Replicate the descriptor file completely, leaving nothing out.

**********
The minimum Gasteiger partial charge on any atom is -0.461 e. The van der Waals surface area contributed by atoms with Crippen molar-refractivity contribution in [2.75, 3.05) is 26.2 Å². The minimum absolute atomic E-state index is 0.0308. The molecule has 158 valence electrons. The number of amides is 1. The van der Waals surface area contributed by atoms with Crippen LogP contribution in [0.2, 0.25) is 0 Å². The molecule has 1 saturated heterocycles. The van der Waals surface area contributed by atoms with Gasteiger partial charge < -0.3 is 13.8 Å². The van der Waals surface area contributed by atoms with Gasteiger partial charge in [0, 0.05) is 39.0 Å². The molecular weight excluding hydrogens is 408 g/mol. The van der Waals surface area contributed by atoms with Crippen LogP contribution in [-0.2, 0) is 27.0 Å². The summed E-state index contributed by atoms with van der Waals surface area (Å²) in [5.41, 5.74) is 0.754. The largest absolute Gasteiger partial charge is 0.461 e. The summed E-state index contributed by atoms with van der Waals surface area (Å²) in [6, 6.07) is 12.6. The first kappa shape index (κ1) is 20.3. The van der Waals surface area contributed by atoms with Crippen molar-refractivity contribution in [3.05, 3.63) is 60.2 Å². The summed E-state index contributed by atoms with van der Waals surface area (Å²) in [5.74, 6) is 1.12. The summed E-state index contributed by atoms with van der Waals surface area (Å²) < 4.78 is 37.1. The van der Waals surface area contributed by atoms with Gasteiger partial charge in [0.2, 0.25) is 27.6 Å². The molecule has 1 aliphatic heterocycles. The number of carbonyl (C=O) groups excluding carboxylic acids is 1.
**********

The minimum Gasteiger partial charge on any atom is -0.461 e. The van der Waals surface area contributed by atoms with Crippen molar-refractivity contribution in [2.75, 3.05) is 26.2 Å². The minimum absolute atomic E-state index is 0.0308. The molecule has 158 valence electrons. The number of amides is 1. The van der Waals surface area contributed by atoms with Crippen LogP contribution in [0.2, 0.25) is 0 Å². The molecule has 1 saturated heterocycles. The van der Waals surface area contributed by atoms with Gasteiger partial charge < -0.3 is 13.8 Å². The van der Waals surface area contributed by atoms with Gasteiger partial charge in [0, 0.05) is 39.0 Å². The molecular weight excluding hydrogens is 408 g/mol. The van der Waals surface area contributed by atoms with Crippen LogP contribution in [-0.2, 0) is 27.0 Å². The summed E-state index contributed by atoms with van der Waals surface area (Å²) in [5.41, 5.74) is 0.754. The largest absolute Gasteiger partial charge is 0.461 e. The summed E-state index contributed by atoms with van der Waals surface area (Å²) in [6, 6.07) is 12.6. The first kappa shape index (κ1) is 20.3. The van der Waals surface area contributed by atoms with Crippen molar-refractivity contribution in [3.05, 3.63) is 60.2 Å². The summed E-state index contributed by atoms with van der Waals surface area (Å²) in [5.74, 6) is 1.12. The summed E-state index contributed by atoms with van der Waals surface area (Å²) < 4.78 is 37.1. The van der Waals surface area contributed by atoms with Gasteiger partial charge in [0.2, 0.25) is 27.6 Å². The molecule has 1 aliphatic heterocycles. The number of carbonyl (C=O) groups excluding carboxylic acids is 1.